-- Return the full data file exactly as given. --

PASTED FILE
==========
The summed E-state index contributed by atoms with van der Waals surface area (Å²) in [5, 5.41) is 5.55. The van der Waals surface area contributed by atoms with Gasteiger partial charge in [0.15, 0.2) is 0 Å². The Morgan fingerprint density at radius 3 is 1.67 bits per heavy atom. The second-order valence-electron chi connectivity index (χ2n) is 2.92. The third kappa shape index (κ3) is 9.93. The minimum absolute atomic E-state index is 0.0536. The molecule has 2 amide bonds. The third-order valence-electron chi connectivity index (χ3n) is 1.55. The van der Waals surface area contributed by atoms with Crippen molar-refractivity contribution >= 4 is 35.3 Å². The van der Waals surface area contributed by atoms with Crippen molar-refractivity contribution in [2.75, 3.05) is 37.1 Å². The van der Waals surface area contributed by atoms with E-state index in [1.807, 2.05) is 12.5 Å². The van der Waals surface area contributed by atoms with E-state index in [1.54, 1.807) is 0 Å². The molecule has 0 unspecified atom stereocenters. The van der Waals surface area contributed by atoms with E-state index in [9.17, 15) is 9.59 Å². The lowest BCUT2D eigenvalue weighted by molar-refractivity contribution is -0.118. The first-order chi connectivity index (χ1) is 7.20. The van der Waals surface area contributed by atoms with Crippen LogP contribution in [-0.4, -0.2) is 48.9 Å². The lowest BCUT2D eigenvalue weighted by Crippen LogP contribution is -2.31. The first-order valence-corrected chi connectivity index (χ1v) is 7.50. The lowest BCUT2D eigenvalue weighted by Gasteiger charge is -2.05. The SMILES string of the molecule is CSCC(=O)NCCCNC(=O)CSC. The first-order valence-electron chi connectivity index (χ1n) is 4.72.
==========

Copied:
The summed E-state index contributed by atoms with van der Waals surface area (Å²) in [5, 5.41) is 5.55. The van der Waals surface area contributed by atoms with Gasteiger partial charge in [0.15, 0.2) is 0 Å². The Morgan fingerprint density at radius 3 is 1.67 bits per heavy atom. The second-order valence-electron chi connectivity index (χ2n) is 2.92. The third kappa shape index (κ3) is 9.93. The minimum absolute atomic E-state index is 0.0536. The molecule has 2 amide bonds. The third-order valence-electron chi connectivity index (χ3n) is 1.55. The van der Waals surface area contributed by atoms with Crippen molar-refractivity contribution >= 4 is 35.3 Å². The van der Waals surface area contributed by atoms with Crippen molar-refractivity contribution in [2.75, 3.05) is 37.1 Å². The van der Waals surface area contributed by atoms with E-state index in [1.807, 2.05) is 12.5 Å². The van der Waals surface area contributed by atoms with E-state index in [1.54, 1.807) is 0 Å². The molecule has 0 unspecified atom stereocenters. The van der Waals surface area contributed by atoms with E-state index in [9.17, 15) is 9.59 Å². The lowest BCUT2D eigenvalue weighted by molar-refractivity contribution is -0.118. The first-order chi connectivity index (χ1) is 7.20. The van der Waals surface area contributed by atoms with Crippen LogP contribution in [-0.4, -0.2) is 48.9 Å². The lowest BCUT2D eigenvalue weighted by Crippen LogP contribution is -2.31. The first-order valence-corrected chi connectivity index (χ1v) is 7.50. The lowest BCUT2D eigenvalue weighted by Gasteiger charge is -2.05. The SMILES string of the molecule is CSCC(=O)NCCCNC(=O)CSC. The first-order valence-electron chi connectivity index (χ1n) is 4.72.